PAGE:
|ZFIN ID: ZDB-PUB-180517-3|
The Midline Axon Crossing Decision Is Regulated through an Activity-Dependent Mechanism by the NMDA Receptor
Gao, J., Stevenson, T.J., Douglass, A.D., Barrios, J.P., Bonkowsky, J.L.
|Source:||eNeuro 5(2): (Journal)|
|Registered Authors:||Bonkowsky, Joshua, Gao, Jingxia|
|Keywords:||NMDA receptor, activity, axon pathfinding, hypoxia, midline, zebrafish|
|PubMed:||29766040 Full text @ eNeuro|
Gao, J., Stevenson, T.J., Douglass, A.D., Barrios, J.P., Bonkowsky, J.L. (2018) The Midline Axon Crossing Decision Is Regulated through an Activity-Dependent Mechanism by the NMDA Receptor. eNeuro. 5(2).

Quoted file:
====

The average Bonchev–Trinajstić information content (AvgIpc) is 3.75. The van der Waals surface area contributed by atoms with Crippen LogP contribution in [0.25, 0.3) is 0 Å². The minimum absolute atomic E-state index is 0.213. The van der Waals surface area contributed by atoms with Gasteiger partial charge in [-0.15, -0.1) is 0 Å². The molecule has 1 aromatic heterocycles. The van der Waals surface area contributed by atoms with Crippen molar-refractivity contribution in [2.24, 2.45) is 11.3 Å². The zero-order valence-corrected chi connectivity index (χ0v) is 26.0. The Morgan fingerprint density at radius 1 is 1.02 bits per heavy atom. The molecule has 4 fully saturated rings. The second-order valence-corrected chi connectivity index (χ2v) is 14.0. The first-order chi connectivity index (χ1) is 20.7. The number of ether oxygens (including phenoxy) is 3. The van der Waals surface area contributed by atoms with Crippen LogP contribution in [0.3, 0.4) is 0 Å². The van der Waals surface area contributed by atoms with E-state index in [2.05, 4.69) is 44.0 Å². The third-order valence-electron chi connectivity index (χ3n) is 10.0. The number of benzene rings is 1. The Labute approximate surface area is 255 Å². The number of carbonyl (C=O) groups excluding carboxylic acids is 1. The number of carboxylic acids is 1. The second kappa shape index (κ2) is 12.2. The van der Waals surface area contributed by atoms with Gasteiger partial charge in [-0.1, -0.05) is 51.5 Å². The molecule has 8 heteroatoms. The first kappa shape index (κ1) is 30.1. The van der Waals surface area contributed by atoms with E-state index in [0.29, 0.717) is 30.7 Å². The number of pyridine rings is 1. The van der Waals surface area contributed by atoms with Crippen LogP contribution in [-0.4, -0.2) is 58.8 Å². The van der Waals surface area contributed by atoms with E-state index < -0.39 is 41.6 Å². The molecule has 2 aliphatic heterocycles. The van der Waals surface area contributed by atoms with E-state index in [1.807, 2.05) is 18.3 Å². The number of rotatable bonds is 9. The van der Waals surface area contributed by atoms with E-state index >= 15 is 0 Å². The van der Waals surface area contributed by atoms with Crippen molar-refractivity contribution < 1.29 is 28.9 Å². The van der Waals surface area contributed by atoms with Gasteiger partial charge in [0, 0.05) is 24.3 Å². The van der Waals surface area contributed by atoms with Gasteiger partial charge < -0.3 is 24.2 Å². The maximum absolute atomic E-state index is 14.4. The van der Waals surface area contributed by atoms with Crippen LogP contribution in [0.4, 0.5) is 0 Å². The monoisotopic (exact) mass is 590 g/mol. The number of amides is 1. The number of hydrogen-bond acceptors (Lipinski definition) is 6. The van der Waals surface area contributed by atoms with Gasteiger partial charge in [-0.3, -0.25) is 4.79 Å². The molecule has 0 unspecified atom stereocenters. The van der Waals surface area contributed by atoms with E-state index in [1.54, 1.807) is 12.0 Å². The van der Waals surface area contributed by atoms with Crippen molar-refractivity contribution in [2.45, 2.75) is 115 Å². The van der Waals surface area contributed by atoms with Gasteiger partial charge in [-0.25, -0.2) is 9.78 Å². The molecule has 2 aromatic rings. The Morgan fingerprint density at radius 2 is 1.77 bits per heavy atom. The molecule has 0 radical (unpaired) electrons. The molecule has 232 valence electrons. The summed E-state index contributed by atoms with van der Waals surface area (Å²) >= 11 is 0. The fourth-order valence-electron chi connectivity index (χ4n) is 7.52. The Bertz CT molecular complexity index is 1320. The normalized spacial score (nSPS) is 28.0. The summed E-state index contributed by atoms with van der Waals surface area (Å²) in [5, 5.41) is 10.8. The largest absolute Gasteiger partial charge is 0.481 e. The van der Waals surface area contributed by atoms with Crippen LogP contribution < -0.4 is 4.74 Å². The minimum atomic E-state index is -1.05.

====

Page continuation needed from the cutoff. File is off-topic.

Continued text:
ABSTRACTAxon guidance in vertebrates is controlled by genetic cascades as well as by intrinsic activity-dependent refinement of connections. Midline axon crossing is one of the best studied pathfinding models and is fundamental to the establishment of bilaterally symmetric nervous systems. However, it is not known whether crossing requires intrinsic activity in axons, and what controls that activity. Further, a mechanism linking neuronal activity and gene expression has not been identified for axon pathfinding. Using embryonic zebrafish, we found that the NMDA receptor (NMDAR) NR1.1 subunit (grin1a) is expressed in commissural axons. Pharmacological inhibition of grin1a, hypoxia exposure reduction of grin1a expression, or CRISPR knock-down of grin1a leads to defects in midline crossing. Inhibition of neuronal activity phenocopies the effects of grin1a loss on midline crossing. By combining pharmacological inhibition of the NMDAR with optogenetic stimulation to precisely restore neuronal activity, we observed rescue of midline crossing. This suggests that the NMDAR controls pathfinding by an activity-dependent mechanism. We further show that the NMDAR may act, via modulating activity, on the transcription factor arxa (mammalian Arx), a known regulator of midline pathfinding. These findings uncover a novel role for the NMDAR in controlling activity to regulate commissural pathfinding and identify arxa as a key link between the genetic and activity-dependent regulation of midline axon guidance.